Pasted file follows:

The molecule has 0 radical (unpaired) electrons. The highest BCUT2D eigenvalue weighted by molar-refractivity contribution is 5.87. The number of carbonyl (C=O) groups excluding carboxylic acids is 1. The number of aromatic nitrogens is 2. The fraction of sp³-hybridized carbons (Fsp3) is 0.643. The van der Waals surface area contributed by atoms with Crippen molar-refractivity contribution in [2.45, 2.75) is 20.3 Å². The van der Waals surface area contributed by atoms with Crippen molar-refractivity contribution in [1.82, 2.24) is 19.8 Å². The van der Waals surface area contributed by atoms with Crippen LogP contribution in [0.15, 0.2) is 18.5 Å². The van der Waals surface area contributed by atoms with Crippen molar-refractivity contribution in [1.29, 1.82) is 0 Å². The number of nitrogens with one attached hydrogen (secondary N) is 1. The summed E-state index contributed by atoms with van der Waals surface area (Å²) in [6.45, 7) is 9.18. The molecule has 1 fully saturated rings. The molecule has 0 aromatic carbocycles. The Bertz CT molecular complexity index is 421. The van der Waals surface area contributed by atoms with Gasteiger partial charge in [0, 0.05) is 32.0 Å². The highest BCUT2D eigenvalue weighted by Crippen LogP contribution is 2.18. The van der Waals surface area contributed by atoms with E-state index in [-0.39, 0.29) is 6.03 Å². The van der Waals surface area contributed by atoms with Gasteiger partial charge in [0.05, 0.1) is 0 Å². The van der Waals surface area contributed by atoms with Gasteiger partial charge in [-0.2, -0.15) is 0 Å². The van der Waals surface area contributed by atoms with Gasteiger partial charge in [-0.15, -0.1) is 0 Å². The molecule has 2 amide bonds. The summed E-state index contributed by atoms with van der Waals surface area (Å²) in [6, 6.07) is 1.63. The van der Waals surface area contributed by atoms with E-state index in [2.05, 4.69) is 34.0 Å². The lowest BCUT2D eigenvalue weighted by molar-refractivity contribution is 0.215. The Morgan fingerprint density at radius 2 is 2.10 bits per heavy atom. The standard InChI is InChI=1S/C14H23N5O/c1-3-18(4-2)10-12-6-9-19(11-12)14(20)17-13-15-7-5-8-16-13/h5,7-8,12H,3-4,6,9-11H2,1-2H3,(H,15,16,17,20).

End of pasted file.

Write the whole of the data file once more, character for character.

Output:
The molecule has 0 radical (unpaired) electrons. The highest BCUT2D eigenvalue weighted by molar-refractivity contribution is 5.87. The number of carbonyl (C=O) groups excluding carboxylic acids is 1. The number of aromatic nitrogens is 2. The fraction of sp³-hybridized carbons (Fsp3) is 0.643. The van der Waals surface area contributed by atoms with Crippen molar-refractivity contribution in [2.45, 2.75) is 20.3 Å². The van der Waals surface area contributed by atoms with Crippen molar-refractivity contribution in [1.82, 2.24) is 19.8 Å². The van der Waals surface area contributed by atoms with Crippen LogP contribution in [0.15, 0.2) is 18.5 Å². The van der Waals surface area contributed by atoms with Crippen molar-refractivity contribution in [1.29, 1.82) is 0 Å². The number of nitrogens with one attached hydrogen (secondary N) is 1. The summed E-state index contributed by atoms with van der Waals surface area (Å²) in [6.45, 7) is 9.18. The molecule has 1 fully saturated rings. The molecule has 0 aromatic carbocycles. The Bertz CT molecular complexity index is 421. The van der Waals surface area contributed by atoms with Gasteiger partial charge in [0, 0.05) is 32.0 Å². The highest BCUT2D eigenvalue weighted by Crippen LogP contribution is 2.18. The van der Waals surface area contributed by atoms with E-state index in [-0.39, 0.29) is 6.03 Å². The van der Waals surface area contributed by atoms with Gasteiger partial charge in [0.05, 0.1) is 0 Å². The van der Waals surface area contributed by atoms with Gasteiger partial charge in [-0.2, -0.15) is 0 Å². The van der Waals surface area contributed by atoms with Gasteiger partial charge in [-0.15, -0.1) is 0 Å². The molecule has 2 amide bonds. The summed E-state index contributed by atoms with van der Waals surface area (Å²) in [6, 6.07) is 1.63. The van der Waals surface area contributed by atoms with E-state index in [2.05, 4.69) is 34.0 Å². The lowest BCUT2D eigenvalue weighted by molar-refractivity contribution is 0.215. The Morgan fingerprint density at radius 2 is 2.10 bits per heavy atom. The standard InChI is InChI=1S/C14H23N5O/c1-3-18(4-2)10-12-6-9-19(11-12)14(20)17-13-15-7-5-8-16-13/h5,7-8,12H,3-4,6,9-11H2,1-2H3,(H,15,16,17,20).